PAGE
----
October 2015 Archives

The Internet Innovation Alliance hosted a panel on Capitol Hill to advocate reform and expansion of the FCC's Lifeline program.


A proposed federal regulation would require any content developed with grant funds from the U.S. Department of Education to be openly licensed.


A group of 20 programmers made a trip to Washington to meet and network with leaders in Congress and the White House.


The first national study of online charter schools found that the schools generate dramatically weaker academic growth than their brick-and-mortar counterparts.


New guidance aims to helps schools access federal funds for Wi-Fi and state funds for special construction projects.


Despite formidable barriers to adoption, a recent study suggests micro-credentials and digital badges could revamp teachers' professional development.


Michael Horn, a staunch advocate for greater use of technology and personalized learning in schools, stepped down as director of education to pursue other professional opportunities.


State agencies and nonprofit group EducationSuperHighway will work to bring high-speed connections to all N.M. classrooms by 2018.


The publishing giant will reimburse the district for costs associated with content originally intended to come pre-loaded on student iPads.


An FCC proposal would allow low-income households to use federal dollars to pay for broadband connectivity, as well as phone service.


A new organization called Collective Shift aims to provide digital media-based learning opportunities in 70 communities by 2018.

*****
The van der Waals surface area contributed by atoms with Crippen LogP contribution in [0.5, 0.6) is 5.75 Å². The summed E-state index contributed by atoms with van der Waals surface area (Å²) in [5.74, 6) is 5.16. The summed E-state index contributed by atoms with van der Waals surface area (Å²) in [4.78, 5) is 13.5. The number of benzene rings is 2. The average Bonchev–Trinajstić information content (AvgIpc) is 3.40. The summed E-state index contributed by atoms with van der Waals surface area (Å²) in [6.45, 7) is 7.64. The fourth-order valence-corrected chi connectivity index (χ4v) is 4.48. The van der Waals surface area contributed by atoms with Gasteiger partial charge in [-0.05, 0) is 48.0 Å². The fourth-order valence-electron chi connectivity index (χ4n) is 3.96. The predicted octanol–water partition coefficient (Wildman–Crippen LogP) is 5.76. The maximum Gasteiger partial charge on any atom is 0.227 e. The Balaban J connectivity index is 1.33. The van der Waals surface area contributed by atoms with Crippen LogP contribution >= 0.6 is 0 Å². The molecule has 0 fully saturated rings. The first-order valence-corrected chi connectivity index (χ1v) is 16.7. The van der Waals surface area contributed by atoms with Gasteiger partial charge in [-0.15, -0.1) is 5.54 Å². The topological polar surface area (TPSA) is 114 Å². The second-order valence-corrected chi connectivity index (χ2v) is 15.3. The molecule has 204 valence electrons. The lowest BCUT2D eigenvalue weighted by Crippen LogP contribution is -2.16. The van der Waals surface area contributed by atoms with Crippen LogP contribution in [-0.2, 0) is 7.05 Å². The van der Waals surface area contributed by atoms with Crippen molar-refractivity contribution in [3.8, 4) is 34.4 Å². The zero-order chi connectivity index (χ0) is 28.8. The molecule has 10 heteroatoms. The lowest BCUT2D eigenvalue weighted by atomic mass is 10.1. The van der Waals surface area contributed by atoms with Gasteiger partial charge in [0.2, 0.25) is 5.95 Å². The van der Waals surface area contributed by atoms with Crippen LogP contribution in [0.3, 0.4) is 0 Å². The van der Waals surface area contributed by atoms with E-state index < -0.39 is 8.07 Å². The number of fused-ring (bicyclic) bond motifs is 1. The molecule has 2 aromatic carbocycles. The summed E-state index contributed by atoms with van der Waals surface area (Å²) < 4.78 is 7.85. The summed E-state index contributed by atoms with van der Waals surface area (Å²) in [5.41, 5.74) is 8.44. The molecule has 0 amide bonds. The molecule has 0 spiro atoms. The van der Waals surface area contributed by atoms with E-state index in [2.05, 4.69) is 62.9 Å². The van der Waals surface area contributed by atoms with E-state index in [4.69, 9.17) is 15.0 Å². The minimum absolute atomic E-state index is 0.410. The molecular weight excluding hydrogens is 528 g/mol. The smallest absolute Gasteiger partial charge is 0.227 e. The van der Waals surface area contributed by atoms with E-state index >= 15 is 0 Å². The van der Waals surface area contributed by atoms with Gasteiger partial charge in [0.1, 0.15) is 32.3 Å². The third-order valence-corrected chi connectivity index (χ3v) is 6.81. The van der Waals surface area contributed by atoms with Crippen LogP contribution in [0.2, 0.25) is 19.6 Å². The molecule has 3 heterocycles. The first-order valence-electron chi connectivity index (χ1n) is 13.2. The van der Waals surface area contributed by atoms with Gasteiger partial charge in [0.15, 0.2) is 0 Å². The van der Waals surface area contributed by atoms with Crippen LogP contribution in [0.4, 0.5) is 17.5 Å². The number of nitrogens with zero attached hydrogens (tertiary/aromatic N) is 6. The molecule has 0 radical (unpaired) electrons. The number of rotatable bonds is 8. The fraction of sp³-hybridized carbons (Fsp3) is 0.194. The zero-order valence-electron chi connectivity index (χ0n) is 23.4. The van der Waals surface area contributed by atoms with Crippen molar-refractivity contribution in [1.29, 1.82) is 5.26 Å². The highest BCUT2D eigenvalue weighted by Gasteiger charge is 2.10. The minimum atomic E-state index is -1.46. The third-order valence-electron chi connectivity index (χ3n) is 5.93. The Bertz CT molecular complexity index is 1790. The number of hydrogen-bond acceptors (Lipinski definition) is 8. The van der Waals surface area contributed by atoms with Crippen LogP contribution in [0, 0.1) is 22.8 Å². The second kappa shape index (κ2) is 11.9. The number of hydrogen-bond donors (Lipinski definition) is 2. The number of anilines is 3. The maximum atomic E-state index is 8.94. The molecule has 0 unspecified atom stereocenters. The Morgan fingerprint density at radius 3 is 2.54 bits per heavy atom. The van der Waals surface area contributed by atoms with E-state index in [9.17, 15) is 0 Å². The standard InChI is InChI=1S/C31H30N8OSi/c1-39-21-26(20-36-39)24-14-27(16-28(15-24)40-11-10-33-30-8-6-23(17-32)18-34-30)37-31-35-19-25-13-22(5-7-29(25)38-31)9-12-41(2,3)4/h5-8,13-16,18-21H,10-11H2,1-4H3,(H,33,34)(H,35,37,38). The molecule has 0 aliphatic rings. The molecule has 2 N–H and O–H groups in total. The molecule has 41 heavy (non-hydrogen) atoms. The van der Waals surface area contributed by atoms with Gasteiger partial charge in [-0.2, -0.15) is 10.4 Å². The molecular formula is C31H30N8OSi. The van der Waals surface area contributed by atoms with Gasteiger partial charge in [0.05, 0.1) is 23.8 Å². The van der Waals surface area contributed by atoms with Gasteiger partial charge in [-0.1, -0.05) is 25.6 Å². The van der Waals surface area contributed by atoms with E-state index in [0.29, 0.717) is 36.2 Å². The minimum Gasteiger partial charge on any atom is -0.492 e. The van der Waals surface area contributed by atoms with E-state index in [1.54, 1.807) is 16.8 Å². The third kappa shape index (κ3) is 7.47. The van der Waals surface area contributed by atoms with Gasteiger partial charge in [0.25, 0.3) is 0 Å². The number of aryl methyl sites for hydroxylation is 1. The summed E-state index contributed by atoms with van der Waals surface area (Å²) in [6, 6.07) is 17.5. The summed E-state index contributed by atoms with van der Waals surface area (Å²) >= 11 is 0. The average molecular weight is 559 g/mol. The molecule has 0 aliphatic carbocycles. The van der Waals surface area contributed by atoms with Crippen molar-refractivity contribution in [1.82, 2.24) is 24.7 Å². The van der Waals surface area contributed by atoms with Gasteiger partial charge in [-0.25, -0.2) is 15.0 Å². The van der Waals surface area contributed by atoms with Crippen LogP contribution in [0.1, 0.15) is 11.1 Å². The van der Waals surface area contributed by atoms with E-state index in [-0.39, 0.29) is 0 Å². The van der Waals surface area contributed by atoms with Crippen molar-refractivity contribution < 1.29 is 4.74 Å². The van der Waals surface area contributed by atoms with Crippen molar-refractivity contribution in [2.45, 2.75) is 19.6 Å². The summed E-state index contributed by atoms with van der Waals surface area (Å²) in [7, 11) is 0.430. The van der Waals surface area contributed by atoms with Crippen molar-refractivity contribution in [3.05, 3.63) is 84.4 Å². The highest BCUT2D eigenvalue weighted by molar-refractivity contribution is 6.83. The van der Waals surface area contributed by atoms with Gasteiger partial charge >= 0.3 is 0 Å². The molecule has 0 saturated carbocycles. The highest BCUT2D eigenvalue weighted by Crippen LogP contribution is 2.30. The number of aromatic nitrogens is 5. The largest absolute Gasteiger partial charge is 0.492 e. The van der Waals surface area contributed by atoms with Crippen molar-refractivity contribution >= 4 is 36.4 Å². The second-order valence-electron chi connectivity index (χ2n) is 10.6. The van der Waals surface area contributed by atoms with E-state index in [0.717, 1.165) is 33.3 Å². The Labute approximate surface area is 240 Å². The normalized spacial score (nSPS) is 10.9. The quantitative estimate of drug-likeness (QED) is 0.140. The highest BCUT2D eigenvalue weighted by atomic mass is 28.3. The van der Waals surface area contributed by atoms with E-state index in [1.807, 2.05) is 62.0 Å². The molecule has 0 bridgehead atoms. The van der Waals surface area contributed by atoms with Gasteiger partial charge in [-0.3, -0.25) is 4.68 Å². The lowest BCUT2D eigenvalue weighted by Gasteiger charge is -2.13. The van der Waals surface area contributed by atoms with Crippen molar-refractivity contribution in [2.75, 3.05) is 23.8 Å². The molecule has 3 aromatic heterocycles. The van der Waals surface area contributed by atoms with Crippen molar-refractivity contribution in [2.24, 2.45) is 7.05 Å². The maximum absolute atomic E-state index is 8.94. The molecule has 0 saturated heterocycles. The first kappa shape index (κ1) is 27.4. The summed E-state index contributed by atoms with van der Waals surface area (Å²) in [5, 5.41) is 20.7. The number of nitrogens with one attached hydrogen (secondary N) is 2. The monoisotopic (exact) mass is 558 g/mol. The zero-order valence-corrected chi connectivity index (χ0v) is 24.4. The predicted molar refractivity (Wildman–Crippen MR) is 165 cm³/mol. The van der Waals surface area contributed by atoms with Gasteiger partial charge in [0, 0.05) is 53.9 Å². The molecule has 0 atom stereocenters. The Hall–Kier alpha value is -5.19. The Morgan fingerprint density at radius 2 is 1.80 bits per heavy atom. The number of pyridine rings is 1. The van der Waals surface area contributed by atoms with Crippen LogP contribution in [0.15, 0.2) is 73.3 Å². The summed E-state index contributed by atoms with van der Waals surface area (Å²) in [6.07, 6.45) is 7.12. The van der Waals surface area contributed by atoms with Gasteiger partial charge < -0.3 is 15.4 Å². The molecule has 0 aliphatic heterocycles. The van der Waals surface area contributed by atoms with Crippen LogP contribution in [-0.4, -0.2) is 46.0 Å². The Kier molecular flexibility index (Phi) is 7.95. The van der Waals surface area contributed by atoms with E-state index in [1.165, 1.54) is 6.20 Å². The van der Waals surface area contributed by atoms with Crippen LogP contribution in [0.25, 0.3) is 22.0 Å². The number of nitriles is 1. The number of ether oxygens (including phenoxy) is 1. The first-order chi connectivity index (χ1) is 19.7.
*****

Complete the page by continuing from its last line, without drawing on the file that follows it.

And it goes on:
A CNN special examining how 13-year-olds are using social media includes a troubling look at issues such as "social combat."


Critics fault Arne Duncan for not sustaining the Enhancing Education Through Technology program, but others credit him for promoting open ed. resources and private developers' interest in the school market.


The American Academy of Pediatrics to date has recommended that young children watch no more than a couple hours of television per day.


Seattle has agreed to take steps to make ed-tech accessible to blind students, faculty, and parents, in a settlement that advocates see as having far-reaching implications.


The digital provider Amplify, which despite big promises failed to gain market traction, has been sold to a team of its executives, backed by private investors.


Microsoft's new operating system, Windows 10, which is being marketed to K-12 districts, is drawing heavy criticism for allowing various forms of data-collection on its users.


A bill that would protect K-12 students from sharing their social media accounts with school officials made it through a special task force in Wyoming's legislature.


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